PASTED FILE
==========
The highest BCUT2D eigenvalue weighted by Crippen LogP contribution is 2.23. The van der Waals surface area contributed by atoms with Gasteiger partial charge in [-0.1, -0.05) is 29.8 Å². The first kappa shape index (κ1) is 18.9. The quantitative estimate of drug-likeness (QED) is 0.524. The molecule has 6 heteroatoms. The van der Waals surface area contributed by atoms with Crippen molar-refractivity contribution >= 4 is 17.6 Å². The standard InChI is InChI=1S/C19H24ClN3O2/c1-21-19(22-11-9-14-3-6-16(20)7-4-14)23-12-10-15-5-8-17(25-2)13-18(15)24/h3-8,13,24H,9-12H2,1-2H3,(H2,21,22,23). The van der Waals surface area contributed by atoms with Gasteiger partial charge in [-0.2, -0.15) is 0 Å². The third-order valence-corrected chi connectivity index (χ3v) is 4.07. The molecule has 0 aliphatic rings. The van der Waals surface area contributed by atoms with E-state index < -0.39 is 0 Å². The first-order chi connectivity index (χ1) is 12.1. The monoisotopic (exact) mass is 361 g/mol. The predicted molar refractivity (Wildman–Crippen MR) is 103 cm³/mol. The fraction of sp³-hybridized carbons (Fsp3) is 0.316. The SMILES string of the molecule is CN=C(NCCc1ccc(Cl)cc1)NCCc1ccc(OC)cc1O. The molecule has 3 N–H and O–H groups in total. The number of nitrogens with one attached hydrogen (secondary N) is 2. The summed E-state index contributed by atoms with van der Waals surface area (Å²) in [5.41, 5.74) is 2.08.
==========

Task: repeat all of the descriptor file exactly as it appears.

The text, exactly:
The highest BCUT2D eigenvalue weighted by Crippen LogP contribution is 2.23. The van der Waals surface area contributed by atoms with Gasteiger partial charge in [-0.1, -0.05) is 29.8 Å². The first kappa shape index (κ1) is 18.9. The quantitative estimate of drug-likeness (QED) is 0.524. The molecule has 6 heteroatoms. The van der Waals surface area contributed by atoms with Crippen molar-refractivity contribution >= 4 is 17.6 Å². The standard InChI is InChI=1S/C19H24ClN3O2/c1-21-19(22-11-9-14-3-6-16(20)7-4-14)23-12-10-15-5-8-17(25-2)13-18(15)24/h3-8,13,24H,9-12H2,1-2H3,(H2,21,22,23). The van der Waals surface area contributed by atoms with Gasteiger partial charge in [-0.2, -0.15) is 0 Å². The third-order valence-corrected chi connectivity index (χ3v) is 4.07. The molecule has 0 aliphatic rings. The van der Waals surface area contributed by atoms with E-state index < -0.39 is 0 Å². The first-order chi connectivity index (χ1) is 12.1. The monoisotopic (exact) mass is 361 g/mol. The predicted molar refractivity (Wildman–Crippen MR) is 103 cm³/mol. The fraction of sp³-hybridized carbons (Fsp3) is 0.316. The SMILES string of the molecule is CN=C(NCCc1ccc(Cl)cc1)NCCc1ccc(OC)cc1O. The molecule has 3 N–H and O–H groups in total. The number of nitrogens with one attached hydrogen (secondary N) is 2. The summed E-state index contributed by atoms with van der Waals surface area (Å²) in [5.41, 5.74) is 2.08.